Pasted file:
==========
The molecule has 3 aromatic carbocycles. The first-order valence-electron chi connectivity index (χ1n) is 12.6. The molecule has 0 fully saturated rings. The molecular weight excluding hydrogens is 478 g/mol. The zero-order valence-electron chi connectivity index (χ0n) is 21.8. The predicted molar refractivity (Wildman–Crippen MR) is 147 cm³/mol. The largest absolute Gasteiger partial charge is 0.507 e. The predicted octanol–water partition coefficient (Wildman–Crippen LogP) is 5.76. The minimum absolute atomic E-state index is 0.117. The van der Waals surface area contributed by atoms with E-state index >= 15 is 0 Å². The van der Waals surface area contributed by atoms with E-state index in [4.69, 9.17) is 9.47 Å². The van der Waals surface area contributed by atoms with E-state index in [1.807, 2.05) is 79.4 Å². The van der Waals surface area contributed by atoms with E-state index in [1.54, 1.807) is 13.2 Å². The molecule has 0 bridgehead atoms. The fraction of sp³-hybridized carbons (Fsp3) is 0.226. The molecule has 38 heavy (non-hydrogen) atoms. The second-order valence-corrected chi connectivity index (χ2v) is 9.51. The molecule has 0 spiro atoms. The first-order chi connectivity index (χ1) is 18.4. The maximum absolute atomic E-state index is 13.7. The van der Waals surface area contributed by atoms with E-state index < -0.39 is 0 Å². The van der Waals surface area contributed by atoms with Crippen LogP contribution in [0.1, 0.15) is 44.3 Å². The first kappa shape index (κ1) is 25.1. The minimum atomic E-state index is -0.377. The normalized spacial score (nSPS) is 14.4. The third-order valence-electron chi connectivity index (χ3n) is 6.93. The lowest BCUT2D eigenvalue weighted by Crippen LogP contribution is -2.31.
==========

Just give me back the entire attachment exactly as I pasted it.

The molecule has 3 aromatic carbocycles. The first-order valence-electron chi connectivity index (χ1n) is 12.6. The molecule has 0 fully saturated rings. The molecular weight excluding hydrogens is 478 g/mol. The zero-order valence-electron chi connectivity index (χ0n) is 21.8. The predicted molar refractivity (Wildman–Crippen MR) is 147 cm³/mol. The largest absolute Gasteiger partial charge is 0.507 e. The predicted octanol–water partition coefficient (Wildman–Crippen LogP) is 5.76. The minimum absolute atomic E-state index is 0.117. The van der Waals surface area contributed by atoms with E-state index >= 15 is 0 Å². The van der Waals surface area contributed by atoms with E-state index in [4.69, 9.17) is 9.47 Å². The van der Waals surface area contributed by atoms with E-state index in [1.807, 2.05) is 79.4 Å². The van der Waals surface area contributed by atoms with E-state index in [1.54, 1.807) is 13.2 Å². The molecule has 0 bridgehead atoms. The fraction of sp³-hybridized carbons (Fsp3) is 0.226. The molecule has 38 heavy (non-hydrogen) atoms. The second-order valence-corrected chi connectivity index (χ2v) is 9.51. The molecule has 0 spiro atoms. The first-order chi connectivity index (χ1) is 18.4. The maximum absolute atomic E-state index is 13.7. The van der Waals surface area contributed by atoms with E-state index < -0.39 is 0 Å². The van der Waals surface area contributed by atoms with Crippen LogP contribution in [0.1, 0.15) is 44.3 Å². The first kappa shape index (κ1) is 25.1. The minimum atomic E-state index is -0.377. The normalized spacial score (nSPS) is 14.4. The third-order valence-electron chi connectivity index (χ3n) is 6.93. The lowest BCUT2D eigenvalue weighted by Crippen LogP contribution is -2.31.